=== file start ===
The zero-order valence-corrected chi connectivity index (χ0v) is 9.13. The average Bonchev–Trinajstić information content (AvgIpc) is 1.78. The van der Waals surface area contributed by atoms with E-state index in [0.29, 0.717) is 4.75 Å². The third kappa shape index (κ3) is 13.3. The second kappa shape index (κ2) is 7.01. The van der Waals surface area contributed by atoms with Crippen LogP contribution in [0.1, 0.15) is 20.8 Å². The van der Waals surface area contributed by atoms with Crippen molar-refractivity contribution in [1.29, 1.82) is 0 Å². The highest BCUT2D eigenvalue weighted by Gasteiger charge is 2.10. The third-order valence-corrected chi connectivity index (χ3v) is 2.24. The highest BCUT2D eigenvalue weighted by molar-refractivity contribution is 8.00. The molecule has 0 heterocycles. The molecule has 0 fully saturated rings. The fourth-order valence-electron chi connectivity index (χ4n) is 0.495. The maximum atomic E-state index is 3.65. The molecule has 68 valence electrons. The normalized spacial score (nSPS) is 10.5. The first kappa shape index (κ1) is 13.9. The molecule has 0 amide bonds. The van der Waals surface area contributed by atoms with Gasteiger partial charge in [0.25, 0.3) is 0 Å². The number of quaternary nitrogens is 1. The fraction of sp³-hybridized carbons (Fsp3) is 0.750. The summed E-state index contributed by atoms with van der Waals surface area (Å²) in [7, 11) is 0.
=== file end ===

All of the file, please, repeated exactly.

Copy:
The zero-order valence-corrected chi connectivity index (χ0v) is 9.13. The average Bonchev–Trinajstić information content (AvgIpc) is 1.78. The van der Waals surface area contributed by atoms with E-state index in [0.29, 0.717) is 4.75 Å². The third kappa shape index (κ3) is 13.3. The second kappa shape index (κ2) is 7.01. The van der Waals surface area contributed by atoms with Crippen LogP contribution in [0.1, 0.15) is 20.8 Å². The van der Waals surface area contributed by atoms with Crippen molar-refractivity contribution in [1.29, 1.82) is 0 Å². The highest BCUT2D eigenvalue weighted by Gasteiger charge is 2.10. The third-order valence-corrected chi connectivity index (χ3v) is 2.24. The highest BCUT2D eigenvalue weighted by molar-refractivity contribution is 8.00. The molecule has 0 heterocycles. The molecule has 0 fully saturated rings. The fourth-order valence-electron chi connectivity index (χ4n) is 0.495. The maximum atomic E-state index is 3.65. The molecule has 68 valence electrons. The normalized spacial score (nSPS) is 10.5. The first kappa shape index (κ1) is 13.9. The molecule has 0 amide bonds. The van der Waals surface area contributed by atoms with Gasteiger partial charge in [0.25, 0.3) is 0 Å². The number of quaternary nitrogens is 1. The fraction of sp³-hybridized carbons (Fsp3) is 0.750. The summed E-state index contributed by atoms with van der Waals surface area (Å²) in [7, 11) is 0.